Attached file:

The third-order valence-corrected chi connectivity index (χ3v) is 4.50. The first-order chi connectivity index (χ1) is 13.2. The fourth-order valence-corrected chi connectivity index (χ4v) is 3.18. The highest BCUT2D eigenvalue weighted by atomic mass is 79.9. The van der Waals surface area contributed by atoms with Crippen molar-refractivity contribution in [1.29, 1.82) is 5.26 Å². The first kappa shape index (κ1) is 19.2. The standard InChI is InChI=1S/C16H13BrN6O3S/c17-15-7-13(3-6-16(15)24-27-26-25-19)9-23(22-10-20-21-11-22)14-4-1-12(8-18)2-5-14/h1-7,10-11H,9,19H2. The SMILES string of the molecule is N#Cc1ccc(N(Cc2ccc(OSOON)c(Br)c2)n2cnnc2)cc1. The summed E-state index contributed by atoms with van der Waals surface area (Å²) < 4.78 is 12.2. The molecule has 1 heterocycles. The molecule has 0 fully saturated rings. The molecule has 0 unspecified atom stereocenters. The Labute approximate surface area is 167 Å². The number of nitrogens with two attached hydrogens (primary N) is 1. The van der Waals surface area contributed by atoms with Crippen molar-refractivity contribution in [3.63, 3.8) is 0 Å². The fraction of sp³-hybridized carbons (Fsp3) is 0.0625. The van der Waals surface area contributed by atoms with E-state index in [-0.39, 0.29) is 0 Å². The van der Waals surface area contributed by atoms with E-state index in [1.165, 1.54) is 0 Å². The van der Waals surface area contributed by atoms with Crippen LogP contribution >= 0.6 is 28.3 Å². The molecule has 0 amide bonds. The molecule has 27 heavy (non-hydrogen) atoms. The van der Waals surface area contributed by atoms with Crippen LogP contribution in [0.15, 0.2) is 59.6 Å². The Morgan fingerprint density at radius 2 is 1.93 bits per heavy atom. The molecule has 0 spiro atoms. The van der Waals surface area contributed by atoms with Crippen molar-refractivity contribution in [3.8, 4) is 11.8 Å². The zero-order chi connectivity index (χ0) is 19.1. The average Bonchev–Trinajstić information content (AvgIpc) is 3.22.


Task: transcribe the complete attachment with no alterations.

The third-order valence-corrected chi connectivity index (χ3v) is 4.50. The first-order chi connectivity index (χ1) is 13.2. The fourth-order valence-corrected chi connectivity index (χ4v) is 3.18. The highest BCUT2D eigenvalue weighted by atomic mass is 79.9. The van der Waals surface area contributed by atoms with Crippen molar-refractivity contribution in [1.29, 1.82) is 5.26 Å². The first kappa shape index (κ1) is 19.2. The standard InChI is InChI=1S/C16H13BrN6O3S/c17-15-7-13(3-6-16(15)24-27-26-25-19)9-23(22-10-20-21-11-22)14-4-1-12(8-18)2-5-14/h1-7,10-11H,9,19H2. The SMILES string of the molecule is N#Cc1ccc(N(Cc2ccc(OSOON)c(Br)c2)n2cnnc2)cc1. The summed E-state index contributed by atoms with van der Waals surface area (Å²) < 4.78 is 12.2. The molecule has 1 heterocycles. The molecule has 0 fully saturated rings. The molecule has 0 unspecified atom stereocenters. The Labute approximate surface area is 167 Å². The number of nitrogens with two attached hydrogens (primary N) is 1. The van der Waals surface area contributed by atoms with Crippen molar-refractivity contribution in [3.63, 3.8) is 0 Å². The fraction of sp³-hybridized carbons (Fsp3) is 0.0625. The van der Waals surface area contributed by atoms with E-state index in [-0.39, 0.29) is 0 Å². The van der Waals surface area contributed by atoms with E-state index in [1.165, 1.54) is 0 Å². The van der Waals surface area contributed by atoms with Crippen LogP contribution >= 0.6 is 28.3 Å². The molecule has 0 amide bonds. The molecule has 27 heavy (non-hydrogen) atoms. The van der Waals surface area contributed by atoms with Crippen LogP contribution in [0.15, 0.2) is 59.6 Å². The Morgan fingerprint density at radius 2 is 1.93 bits per heavy atom. The molecule has 0 spiro atoms. The van der Waals surface area contributed by atoms with Crippen molar-refractivity contribution in [3.8, 4) is 11.8 Å². The zero-order chi connectivity index (χ0) is 19.1. The average Bonchev–Trinajstić information content (AvgIpc) is 3.22.